[Transcription of the Nahuatl (right-hand column) by James Lockhart:] [f. 37r., cont.] Inic cempoalli omume capitulo: vncā mitoa in quenin machiztico in ie vitz capitan don hernādo Cortes inic oalmocuepaia mexico. In omachiztico in ie vitz in Capitan tepeiacacpa inquiçaco, miequintin in quinoalhuicac in Españoles yoancenca miequintin in tlaxcalteca yoā in cempoalteca vel miequintin vel ixachin, vel ixachintin, vel tonac, veltonaque: amo çaniuh vallaque, valiauiaque, valmotlaviztitiaque, valmoiauchichiuhtiaque, inchichimal, inmamaquauh, inmamavitzoc quiquequequechotivitze, teuhtli quioalq¯tztiaque, omach iixtlaliuhque omach yixtenexiuhque, omach moca tlalloaque,* omach teteuhquimiliuhque, ça moca tlaltin, omach cocotztlaloaq̄, ---------- *MOCA TLALLOAQUE. The word “moca” seems superfluous in this expression, and indeed one would have expected “tlalloque” rather than “tlalloaque.” [Translation of the Nahuatl (right-hand column) by James Lockhart:] Twenty-second chapter, where it is said how it became known that Captain don Hernando Cortés was on the way here, coming back to Mexico. It became known that the Captain was on the way here, coming from the direction of Tepeyacac; he brought many Spaniards and a great many Tlaxcalans and people of Cempoallan. There were very many, a great number, an abundance and multitude. They did not come in their ordinary garb, they came to do battle, with their devices and their war gear, their shields, their war clubs, their strong pointed sticks that they came shouldering. They came stirring up dust, with their faces all covered with earth and ash, full of dirt, wrapped in dust, dirty. [Translation of the Spanish (left-hand column) by James Lockhart:] Chapter Twenty-two, of how news came that Captain don Hernando Cortés had bested Panfilo de Narváez and was already returning in the direction of Mexico with many Spaniards who had newly arrived. With things being in the state said above, news came that Captain don Hernando Cortés was coming in great haste with many Spaniards and many Indians of Cempohuallan and Tlaxcala, all armed and ready for war. The Mexica agreed among themselves that they would all hide and not come out to meet them, either with hostilities or in peace. The Spaniards with all of their friends went straight toward the royal palace, where the Spaniards were. The Mexica were all looking, hidden so the Spaniards would not see them. They did this to let it be understood that they had not begun the war. When the Captain and all the other people entered the [Translation of the Nahuatl into Spanish by Fr. Bernardino de Sahagún; transcription of the Spanish (left-hand column) by James Lockhart:] [f. 37r.] Capitulo .22. de como llego la nueua de como El capitan don hernando cortes auiendo vencido a Panphilo de narbaez boluia ya para mexico: con otros muchos Españoles que de nueuo auian venido.  Estando las cosas como arriba se dixo: vino nueua como el capitan Don hernando cortes, venia con muchos Españoles, y con muchos indios de Cempoalla, y de Tlaxcalla: todos armados, y a punto de guerra y con gran priesa: y los mexicanos concertaron entre si, de absconderse, todos: y no los salir a recebir ni de guerra ni de paz: y los españoles con todos los demas amigos, fueronse derechos; hazia las casas reales, donde estauan los Españoles.  Y los mexicanos todos estauan mirando y ascōdidos, que no los viesen: los Españoles. Y esto hazian por dar a entender que ellos no auian començado la guerra:  y como entro el Capitan con toda la otra gente en las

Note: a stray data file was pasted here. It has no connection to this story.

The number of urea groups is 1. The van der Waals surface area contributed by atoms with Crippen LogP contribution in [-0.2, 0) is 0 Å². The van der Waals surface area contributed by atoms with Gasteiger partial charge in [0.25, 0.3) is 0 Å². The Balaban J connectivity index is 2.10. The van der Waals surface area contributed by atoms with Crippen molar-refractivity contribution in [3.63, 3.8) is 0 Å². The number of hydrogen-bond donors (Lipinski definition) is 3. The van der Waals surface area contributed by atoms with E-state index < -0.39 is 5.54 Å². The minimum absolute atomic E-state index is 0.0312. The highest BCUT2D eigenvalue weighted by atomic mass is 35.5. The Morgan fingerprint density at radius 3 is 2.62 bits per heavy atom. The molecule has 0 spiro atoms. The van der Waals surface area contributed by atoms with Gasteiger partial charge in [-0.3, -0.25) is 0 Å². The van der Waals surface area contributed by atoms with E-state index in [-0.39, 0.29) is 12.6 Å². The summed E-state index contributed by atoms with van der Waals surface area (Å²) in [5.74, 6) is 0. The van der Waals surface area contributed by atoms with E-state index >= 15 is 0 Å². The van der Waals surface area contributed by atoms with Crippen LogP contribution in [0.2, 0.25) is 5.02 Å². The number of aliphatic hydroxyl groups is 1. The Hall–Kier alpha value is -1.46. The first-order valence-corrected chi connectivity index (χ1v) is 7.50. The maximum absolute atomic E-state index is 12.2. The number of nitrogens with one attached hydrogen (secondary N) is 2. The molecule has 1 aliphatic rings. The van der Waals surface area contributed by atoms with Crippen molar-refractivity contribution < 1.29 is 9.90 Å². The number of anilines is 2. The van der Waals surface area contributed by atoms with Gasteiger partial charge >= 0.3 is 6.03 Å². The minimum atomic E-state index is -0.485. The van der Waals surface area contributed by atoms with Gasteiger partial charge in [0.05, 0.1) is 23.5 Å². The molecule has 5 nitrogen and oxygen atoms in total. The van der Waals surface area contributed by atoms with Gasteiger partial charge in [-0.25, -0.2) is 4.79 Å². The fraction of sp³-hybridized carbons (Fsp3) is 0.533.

[Transcription of the Nahuatl (right-hand column) by James Lockhart:] [f. 37v.] cenca oalmotlaloa, cenca oalhuicini, motzatzatzilitivi: quitotivi. vallatotoca tlaxcaltecae, cempoaltecae. Auh in Mexica monaoatique, inic amo quinmottitizque, çā motlatizque, minaiazque, iuhquin tlalli mictimotecac, aocac naoati, tel hoallachielotoc in tlatzacuilcamac, yoan tepancamac, yoan tlacoiocco achi quicocoionique in tepantli, inic vmpa ontlachie: çan iehoan in otenoaque, in otentli quitocatoque in iuh quichiuhque:auh in calnepantla onoque amo iuh quichiuhque. Auhintla quimittani in cana quexquichtin mani, tepeuhtimani, in tiacaoan, ca iniol iuh tlamatizquia in Españoles:ca in mexica iehoan quipeoaltia, iehoan quitzintia, iehoan inpeoal in iauiotl. Auh in ie iuhqui in ocalaquito vei tecpan: niman ie icquitlatlaça in tlequiquiztli: auh in ie iuhqui, nimā ie ic oalquiça [Translation of the Nahuatl (right-hand column) by James Lockhart:] They came running very fast, making great haste, shouting as they went, saying,“Everyone is running along, oh Tlaxcalans, oh Cempoalans!” And the Mexica told each other that they would not show themselves to them, but hide themselves and take shelter, as though it were the middle of the night. No one made a sound, but everyone was looking out from doorway openings, openings in walls, and holes where they had pierced the walls a little in order to see out from there. Only those who had places at the side of the road, which followed the roadside, did this; those who lived in the interior of house complexes did not. If the Spaniards had seen how many warriors there were in places, piled together, they would have realized that the Mexica would start and commence the battle, that it would be on their initiative. And when they had entered the great palace, they fired the guns. When this happened, then [the Mexica] came out [Translation of the Spanish (left-hand column) by James Lockhart:] palace, they began to fire the guns to show their joy over those who had arrived and to inspire fear in the enemy. Then the Mexica began to show themselves, let out war cries, and fight against the Spaniards, hurling arrows and darts at them, and the Spaniards likewise began to fight, shooting arrows and firearms. Many Mexica were killed; all of the Spaniards' shots were very well aimed; there was never a shot that failed to kill someone. When the Mexica saw the damage they were receiving from the Spaniards, they began to zigzag to escape the guns, and to go sideways. They gave battle against the houses where the Spaniards were for four days straight. After these four days the Mexica captains chose many veteran soldiers and brave men, who climbed up on a cu, the one that was closest to the royal palace, and they hoisted two round beams up there, to hurl them down onto the palace in order to cause it to collapse so that they could enter. [Translation of the Nahuatl into Spanish by Fr. Bernardino de Sahagún; transcription of the Spanish (left-hand column) by James Lockhart:] [f. 37v.] casas reales començaron a soltar todos los tiros en alegria de los que auian llegado, y para atemorzar a los contrarios: y luego començaron los mexicanos a mostrarse y a dar alaridos y a pelear contra los españoles, echando saetas, y dardos cōtra ellos: y los Españoles ansimismo començaron a pelear tirar saetas y tiros de polbora, fueron muertos muchos de los mexicanos tirauan los españoles todos sus tierras* muy certeros que nūca hereauan tiro que no matase con el: y como vieron los mexicanos el daño que recibian de parte de los Españoles començaron a culebrar para escaparse de los tiros: y andar de lado.  Dieron convate quatro dias arreo a las casas donde estauā los Españoles: y despues destos quatro dias: los capitanes mexicanos escogierō muchos soldabos viejos y hombres valientes: y subieronse sobre v̄ cu el que estaua mas cerca de las casas reales, y subieron alla, dos vigas rollizas para desde alli echarlas sobre las casas reales y hundirlas para poder entrar.  ----------  *TIERRAS.  For "tiros."